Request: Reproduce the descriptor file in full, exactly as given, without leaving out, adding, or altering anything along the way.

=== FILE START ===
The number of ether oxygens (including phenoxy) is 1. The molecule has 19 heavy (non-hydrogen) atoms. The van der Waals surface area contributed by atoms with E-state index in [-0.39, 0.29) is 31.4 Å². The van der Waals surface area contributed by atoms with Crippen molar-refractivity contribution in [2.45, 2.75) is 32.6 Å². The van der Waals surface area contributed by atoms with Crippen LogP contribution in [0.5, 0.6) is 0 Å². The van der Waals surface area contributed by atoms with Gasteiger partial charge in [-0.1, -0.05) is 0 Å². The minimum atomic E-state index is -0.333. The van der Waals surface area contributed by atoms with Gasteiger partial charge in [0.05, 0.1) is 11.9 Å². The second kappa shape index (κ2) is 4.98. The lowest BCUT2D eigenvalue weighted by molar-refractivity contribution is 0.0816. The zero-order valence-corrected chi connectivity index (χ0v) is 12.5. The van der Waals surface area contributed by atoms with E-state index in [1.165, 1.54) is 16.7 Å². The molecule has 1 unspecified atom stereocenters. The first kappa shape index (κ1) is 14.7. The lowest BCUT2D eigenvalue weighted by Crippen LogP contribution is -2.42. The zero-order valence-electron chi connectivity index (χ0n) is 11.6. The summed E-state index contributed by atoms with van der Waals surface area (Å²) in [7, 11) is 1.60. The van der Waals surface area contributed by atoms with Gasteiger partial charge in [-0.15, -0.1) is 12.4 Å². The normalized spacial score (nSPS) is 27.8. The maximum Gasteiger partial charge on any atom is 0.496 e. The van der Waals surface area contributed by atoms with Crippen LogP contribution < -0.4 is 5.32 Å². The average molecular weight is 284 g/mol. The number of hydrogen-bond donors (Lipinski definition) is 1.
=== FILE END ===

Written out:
The number of ether oxygens (including phenoxy) is 1. The molecule has 19 heavy (non-hydrogen) atoms. The van der Waals surface area contributed by atoms with E-state index in [-0.39, 0.29) is 31.4 Å². The van der Waals surface area contributed by atoms with Crippen molar-refractivity contribution in [2.45, 2.75) is 32.6 Å². The van der Waals surface area contributed by atoms with Crippen LogP contribution in [0.5, 0.6) is 0 Å². The van der Waals surface area contributed by atoms with Gasteiger partial charge in [-0.1, -0.05) is 0 Å². The minimum atomic E-state index is -0.333. The van der Waals surface area contributed by atoms with Gasteiger partial charge in [0.05, 0.1) is 11.9 Å². The second kappa shape index (κ2) is 4.98. The lowest BCUT2D eigenvalue weighted by molar-refractivity contribution is 0.0816. The zero-order valence-corrected chi connectivity index (χ0v) is 12.5. The van der Waals surface area contributed by atoms with E-state index in [1.165, 1.54) is 16.7 Å². The molecule has 1 unspecified atom stereocenters. The first kappa shape index (κ1) is 14.7. The lowest BCUT2D eigenvalue weighted by Crippen LogP contribution is -2.42. The zero-order valence-electron chi connectivity index (χ0n) is 11.6. The summed E-state index contributed by atoms with van der Waals surface area (Å²) in [7, 11) is 1.60. The van der Waals surface area contributed by atoms with Gasteiger partial charge in [-0.15, -0.1) is 12.4 Å². The normalized spacial score (nSPS) is 27.8. The maximum Gasteiger partial charge on any atom is 0.496 e. The van der Waals surface area contributed by atoms with Crippen LogP contribution < -0.4 is 5.32 Å². The average molecular weight is 284 g/mol. The number of hydrogen-bond donors (Lipinski definition) is 1.